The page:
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WASHINGTON - Campaign for America's Future Co-director Roger Hickey today demanded that television networks pull President Bush's Medicare ads off the air because the General Accounting Office found them misleading. The General Accounting Office Wednesday said that the Bush Administration's $22 million taxpayer-funded campaign to sell its new prescription drug law to the public misrepresents benefits millions of people will receive.
GAO General Counsel Anthony Gamboa said President Bush's Medicare advertisements are flawed by "omissions and other weaknesses," use a "political tone," and can be considered "an attempt to persuade the public to the administration's point of view."
STATEMENT OF ROGER HICKEY
The Bush ads are flawed. Critics of the Bush Medicare bill have been joined by the General Accounting Office, whose investigation confirms that the taxpayer-funded ad campaign is misleading.
The ads — produced by Bush-Cheney campaign consultants — are designed to sell Bush's Medicare plan to the public with taxpayer funds. They misrepresent the benefits millions of people will receive. The ads are full of errors and omit important information at a time of political debate, when government-sponsored advertising should be scrupulously non-partisan.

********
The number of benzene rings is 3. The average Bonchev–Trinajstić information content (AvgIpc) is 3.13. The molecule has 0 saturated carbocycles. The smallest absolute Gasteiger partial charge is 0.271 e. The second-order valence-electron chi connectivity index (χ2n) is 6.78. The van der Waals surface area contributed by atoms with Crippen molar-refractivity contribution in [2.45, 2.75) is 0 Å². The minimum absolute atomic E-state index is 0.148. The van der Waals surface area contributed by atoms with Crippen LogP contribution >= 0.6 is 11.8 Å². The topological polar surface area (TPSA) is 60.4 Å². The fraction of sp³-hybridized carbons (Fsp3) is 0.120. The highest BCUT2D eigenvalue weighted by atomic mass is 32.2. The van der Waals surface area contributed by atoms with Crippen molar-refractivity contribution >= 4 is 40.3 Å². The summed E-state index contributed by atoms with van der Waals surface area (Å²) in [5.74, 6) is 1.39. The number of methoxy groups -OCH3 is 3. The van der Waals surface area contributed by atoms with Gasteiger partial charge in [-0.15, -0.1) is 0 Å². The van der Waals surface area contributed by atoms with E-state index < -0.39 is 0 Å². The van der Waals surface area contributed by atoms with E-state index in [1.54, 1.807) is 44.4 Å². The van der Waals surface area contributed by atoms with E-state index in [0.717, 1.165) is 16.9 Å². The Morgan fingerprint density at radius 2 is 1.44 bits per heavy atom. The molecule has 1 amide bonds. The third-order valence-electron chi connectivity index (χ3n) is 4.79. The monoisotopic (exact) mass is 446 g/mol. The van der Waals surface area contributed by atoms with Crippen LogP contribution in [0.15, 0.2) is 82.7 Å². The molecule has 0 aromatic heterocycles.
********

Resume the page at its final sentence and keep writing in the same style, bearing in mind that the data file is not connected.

The ads are clearly an attempt to sell an unpopular, inadequate and controversial Bush program. The Bush administration needs to do this, because the public isn't buying. The more people learn about the truth, the more they dislike the President's plan.
The Campaign for America's Future and groups around the country have told television networks and their affiliated local stations that they have a responsibility to pull these ads off the air because the GAO found them misleading. And CBS has special responsibility to do so, because CBS, while acknowledging that the HHS-Bush ads are controversial, has continued to air them, while refusing MoveOn's request to buy time for TV spots criticizing the Bush prescription drug program.